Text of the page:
Iím thrilled! Iím on cloud nine because Paul Burns, the head of the environmental group VPIRG, stated to an audience of Middlebury College students on Oct. 9 that ďthere is no mountaintop destruction associated with wind turbines in Vermont,Ē when he was referring to the construction of large industrial wind power generating facilities on our mountains.
Apparently I have been the victim of a cruel hoax, having been shown many photos, purportedly of mile after mile of ridgetop destruction at Lowell Mountain. These photos show mountaintops removed and wetlands and stream headwaters filled in and obliterated. The photos show huge roads built high upon 150-foot-wide bases of blasted rock, rock that was blasted and bulldozed from areas where 30 to 40 foot high cliffs remain as testament to this destructive earth moving.
Like other curious and inquisitive environmentalists, when I heard a couple of years ago that Lowell Mountain might be in harmís way from industrial wind development, I hiked up there to look around, and found myself extensively photographing the place.
Along that ridge I saw ground so beautifully blanketed with flowering trout lilies and low-bush blueberries that there was an urge to lie down in their plush comfort. I walked through enchanting groves of stunted yellow birches. And on this ridge were places in the spruces and firs where the ground was so covered with thick moss, these places so dark and quiet and mysterious that, if words were spoken at all by the human visitor, they were spoken in hushed tones, like when one enters a cathedral.
Paul Burns says this exquisite, quiet beauty is still there. But to be sure, I would like to receive permission (the land is now posted) from Green Mountain Power Company, which built and operates the site, to walk the three miles of this ridge that I photographed, accompanied by my photos. On this walk I will stop and stand at each spot where a photo was taken before construction and compare each photo with the scene that is there now. Hopefully some college students and reporters will accompany me ó and Paul Burns, too.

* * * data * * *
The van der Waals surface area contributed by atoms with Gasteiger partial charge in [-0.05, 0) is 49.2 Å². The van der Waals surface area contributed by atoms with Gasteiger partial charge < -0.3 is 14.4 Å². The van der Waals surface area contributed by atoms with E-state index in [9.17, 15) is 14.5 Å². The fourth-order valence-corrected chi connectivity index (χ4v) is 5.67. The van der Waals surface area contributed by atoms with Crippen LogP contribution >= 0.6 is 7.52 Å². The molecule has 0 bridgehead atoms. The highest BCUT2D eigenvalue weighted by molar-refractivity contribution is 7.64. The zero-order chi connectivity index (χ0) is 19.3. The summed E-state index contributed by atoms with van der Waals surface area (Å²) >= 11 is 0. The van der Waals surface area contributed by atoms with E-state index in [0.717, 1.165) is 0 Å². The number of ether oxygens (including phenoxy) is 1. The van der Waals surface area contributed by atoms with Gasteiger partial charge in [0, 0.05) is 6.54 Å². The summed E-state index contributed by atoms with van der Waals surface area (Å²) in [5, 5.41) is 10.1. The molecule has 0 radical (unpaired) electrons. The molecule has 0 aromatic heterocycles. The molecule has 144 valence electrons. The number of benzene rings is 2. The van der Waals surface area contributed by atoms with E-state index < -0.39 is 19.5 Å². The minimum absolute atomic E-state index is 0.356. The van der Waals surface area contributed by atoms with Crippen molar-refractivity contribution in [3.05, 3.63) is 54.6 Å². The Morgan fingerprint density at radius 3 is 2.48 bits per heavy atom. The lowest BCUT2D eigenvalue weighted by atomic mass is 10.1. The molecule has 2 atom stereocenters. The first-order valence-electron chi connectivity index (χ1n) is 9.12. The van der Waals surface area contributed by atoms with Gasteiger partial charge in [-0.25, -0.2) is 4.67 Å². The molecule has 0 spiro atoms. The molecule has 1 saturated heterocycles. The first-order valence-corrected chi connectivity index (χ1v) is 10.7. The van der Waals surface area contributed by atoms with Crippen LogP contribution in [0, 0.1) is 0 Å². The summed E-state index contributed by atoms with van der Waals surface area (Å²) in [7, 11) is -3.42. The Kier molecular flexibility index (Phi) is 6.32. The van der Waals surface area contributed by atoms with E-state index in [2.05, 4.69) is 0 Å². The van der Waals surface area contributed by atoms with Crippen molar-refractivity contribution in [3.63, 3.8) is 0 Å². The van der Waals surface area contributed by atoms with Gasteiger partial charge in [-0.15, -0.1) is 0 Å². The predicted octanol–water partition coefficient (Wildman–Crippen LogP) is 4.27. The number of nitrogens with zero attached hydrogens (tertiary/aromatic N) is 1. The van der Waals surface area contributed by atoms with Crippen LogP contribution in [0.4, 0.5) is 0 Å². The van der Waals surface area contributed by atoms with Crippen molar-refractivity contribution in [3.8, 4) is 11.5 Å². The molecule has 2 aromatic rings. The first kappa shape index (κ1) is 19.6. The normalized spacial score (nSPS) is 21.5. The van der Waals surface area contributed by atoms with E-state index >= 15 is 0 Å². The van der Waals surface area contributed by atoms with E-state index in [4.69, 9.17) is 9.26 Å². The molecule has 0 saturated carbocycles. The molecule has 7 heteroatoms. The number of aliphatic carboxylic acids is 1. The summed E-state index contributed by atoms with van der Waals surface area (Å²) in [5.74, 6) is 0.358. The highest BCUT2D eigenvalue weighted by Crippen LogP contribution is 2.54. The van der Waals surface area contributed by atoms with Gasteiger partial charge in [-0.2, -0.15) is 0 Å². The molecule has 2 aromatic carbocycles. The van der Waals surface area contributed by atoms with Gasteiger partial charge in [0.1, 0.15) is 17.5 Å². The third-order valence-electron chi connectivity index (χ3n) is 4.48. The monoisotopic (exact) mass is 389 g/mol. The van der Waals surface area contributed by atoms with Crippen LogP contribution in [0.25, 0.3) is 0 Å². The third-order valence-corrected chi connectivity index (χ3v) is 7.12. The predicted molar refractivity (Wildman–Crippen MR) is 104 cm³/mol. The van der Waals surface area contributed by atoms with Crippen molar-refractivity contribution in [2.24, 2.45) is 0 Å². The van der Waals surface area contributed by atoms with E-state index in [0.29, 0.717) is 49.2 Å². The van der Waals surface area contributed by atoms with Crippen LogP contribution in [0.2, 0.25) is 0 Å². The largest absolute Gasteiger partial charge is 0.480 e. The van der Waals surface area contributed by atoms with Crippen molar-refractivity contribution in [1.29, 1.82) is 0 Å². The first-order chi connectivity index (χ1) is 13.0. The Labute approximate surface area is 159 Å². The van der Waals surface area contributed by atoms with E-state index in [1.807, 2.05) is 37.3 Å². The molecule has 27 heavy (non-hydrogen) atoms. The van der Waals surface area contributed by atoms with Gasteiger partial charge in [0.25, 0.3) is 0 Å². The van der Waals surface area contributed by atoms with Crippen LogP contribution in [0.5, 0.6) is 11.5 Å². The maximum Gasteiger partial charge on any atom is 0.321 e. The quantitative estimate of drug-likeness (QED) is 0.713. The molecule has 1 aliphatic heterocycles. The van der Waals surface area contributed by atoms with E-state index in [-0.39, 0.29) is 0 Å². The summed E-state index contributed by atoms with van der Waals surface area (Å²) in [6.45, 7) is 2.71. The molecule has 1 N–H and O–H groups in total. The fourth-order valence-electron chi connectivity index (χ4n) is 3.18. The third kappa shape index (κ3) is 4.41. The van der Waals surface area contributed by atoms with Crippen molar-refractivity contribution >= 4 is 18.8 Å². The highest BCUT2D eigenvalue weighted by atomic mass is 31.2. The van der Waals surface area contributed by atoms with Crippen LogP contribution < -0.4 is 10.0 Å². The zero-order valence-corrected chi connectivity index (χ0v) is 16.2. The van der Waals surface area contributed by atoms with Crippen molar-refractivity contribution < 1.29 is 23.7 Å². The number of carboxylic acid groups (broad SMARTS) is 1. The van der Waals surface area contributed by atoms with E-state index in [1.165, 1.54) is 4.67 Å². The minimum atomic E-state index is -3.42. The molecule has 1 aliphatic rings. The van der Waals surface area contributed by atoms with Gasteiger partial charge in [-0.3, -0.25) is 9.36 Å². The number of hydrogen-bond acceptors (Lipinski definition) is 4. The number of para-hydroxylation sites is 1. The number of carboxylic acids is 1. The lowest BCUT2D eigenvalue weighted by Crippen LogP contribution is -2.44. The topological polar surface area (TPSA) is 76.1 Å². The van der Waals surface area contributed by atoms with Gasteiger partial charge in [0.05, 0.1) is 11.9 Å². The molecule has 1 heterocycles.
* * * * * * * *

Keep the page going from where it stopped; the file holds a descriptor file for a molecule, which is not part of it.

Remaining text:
MendonMORE IN Letters
- Most Popular
- Most Emailed
- RICHARD'S POOR ALMANACK: On this day in 1843, British Naval officer GEORGE LORD PAULET obtains provisional cession of Hawaiian Islands; 1866, miners claim Calaveras skull found found in goldmine is remains of 5 million-year-old Pliocene man.
- RICHARD'S POOR ALMANACK: On this day 1739, 'Richard Palmer' identified in prison at York Castle as the notorious outlaw DICK TURPIN; IN 1836, Battle of the Alamo begins near San Antonio de Bexar, Texas; 1896, the Tootsie Roll invented by LEO HIRSCHFELD.
- RICHARD'S POOR ALMANACK: On this day in 1472, Orkney, Shetland islands put up as collateral by Norway to Scotland in lieu of dowry for MARGARET OF DENMARK on her marriage with JAMES III, king of Scotland; 1962, JOHN GLENN first American to orbit Earth.
- TOMORROW'S HEADLINES TODAY: City mayoral candidates debate campaign issues; Hartford, Conn., woman still missing; Neal Goswami reports attempts to legislate suicide; local woman loses 100 pounds through TOPS program.
- RICHARD'S POOR ALMANACK: On this day in 1878, JOHN TUNSTALL murdered near Lincoln, New Mexico, by the outlaw JESSE EVANS; in 1930, ELM FARM OLLIE first cow to fly in aircraft, first to be milked airborne; 1955, nuke test WASP; '79, snow in Sahara.
- TOMORROW'S HEADLINES TODAY: Rutland Herald News Editor Alan J. Keays and staff writer Gordon Dritschilo discuss stories planned for the February 18, 2015, edition of the newspaper: Winter budgets maxed, legal marijuana, Springfield bank job, USPS slowdown